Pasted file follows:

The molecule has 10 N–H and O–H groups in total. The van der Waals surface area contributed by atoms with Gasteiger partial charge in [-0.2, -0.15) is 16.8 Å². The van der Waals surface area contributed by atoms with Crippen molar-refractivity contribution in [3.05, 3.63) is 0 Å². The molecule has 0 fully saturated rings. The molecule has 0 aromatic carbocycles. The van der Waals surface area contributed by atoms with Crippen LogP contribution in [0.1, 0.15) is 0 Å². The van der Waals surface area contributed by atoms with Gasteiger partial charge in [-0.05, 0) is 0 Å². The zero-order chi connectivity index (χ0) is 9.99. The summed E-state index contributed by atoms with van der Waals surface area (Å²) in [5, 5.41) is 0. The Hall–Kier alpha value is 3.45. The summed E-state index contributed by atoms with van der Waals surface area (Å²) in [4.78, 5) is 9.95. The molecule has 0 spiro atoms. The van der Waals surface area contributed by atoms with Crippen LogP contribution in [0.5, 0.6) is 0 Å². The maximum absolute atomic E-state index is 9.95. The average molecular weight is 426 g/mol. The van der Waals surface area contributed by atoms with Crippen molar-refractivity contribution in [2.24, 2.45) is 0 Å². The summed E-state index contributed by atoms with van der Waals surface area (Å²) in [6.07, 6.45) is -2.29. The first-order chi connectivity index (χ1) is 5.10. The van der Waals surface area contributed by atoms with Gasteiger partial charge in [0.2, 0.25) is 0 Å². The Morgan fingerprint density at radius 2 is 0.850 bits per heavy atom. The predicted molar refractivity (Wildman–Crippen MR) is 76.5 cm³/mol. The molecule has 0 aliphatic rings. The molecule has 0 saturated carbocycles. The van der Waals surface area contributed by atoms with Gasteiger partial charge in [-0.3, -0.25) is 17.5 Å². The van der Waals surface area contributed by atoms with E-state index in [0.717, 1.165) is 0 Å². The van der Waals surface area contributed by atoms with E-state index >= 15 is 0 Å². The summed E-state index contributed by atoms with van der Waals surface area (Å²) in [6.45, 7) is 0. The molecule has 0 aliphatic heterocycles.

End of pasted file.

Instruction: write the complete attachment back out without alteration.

The molecule has 10 N–H and O–H groups in total. The van der Waals surface area contributed by atoms with Gasteiger partial charge in [-0.2, -0.15) is 16.8 Å². The van der Waals surface area contributed by atoms with Crippen molar-refractivity contribution in [3.05, 3.63) is 0 Å². The molecule has 0 fully saturated rings. The molecule has 0 aromatic carbocycles. The van der Waals surface area contributed by atoms with Crippen LogP contribution in [0.1, 0.15) is 0 Å². The van der Waals surface area contributed by atoms with Gasteiger partial charge in [-0.05, 0) is 0 Å². The zero-order chi connectivity index (χ0) is 9.99. The summed E-state index contributed by atoms with van der Waals surface area (Å²) in [5, 5.41) is 0. The Hall–Kier alpha value is 3.45. The summed E-state index contributed by atoms with van der Waals surface area (Å²) in [4.78, 5) is 9.95. The molecule has 0 spiro atoms. The van der Waals surface area contributed by atoms with Crippen LogP contribution in [0.5, 0.6) is 0 Å². The maximum absolute atomic E-state index is 9.95. The average molecular weight is 426 g/mol. The van der Waals surface area contributed by atoms with Crippen molar-refractivity contribution in [2.24, 2.45) is 0 Å². The summed E-state index contributed by atoms with van der Waals surface area (Å²) in [6.07, 6.45) is -2.29. The first-order chi connectivity index (χ1) is 5.10. The van der Waals surface area contributed by atoms with Gasteiger partial charge in [0.2, 0.25) is 0 Å². The Morgan fingerprint density at radius 2 is 0.850 bits per heavy atom. The predicted molar refractivity (Wildman–Crippen MR) is 76.5 cm³/mol. The molecule has 0 aliphatic rings. The molecule has 0 saturated carbocycles. The van der Waals surface area contributed by atoms with Gasteiger partial charge in [-0.3, -0.25) is 17.5 Å². The van der Waals surface area contributed by atoms with E-state index in [0.717, 1.165) is 0 Å². The van der Waals surface area contributed by atoms with E-state index >= 15 is 0 Å². The summed E-state index contributed by atoms with van der Waals surface area (Å²) in [6.45, 7) is 0. The molecule has 0 aliphatic heterocycles.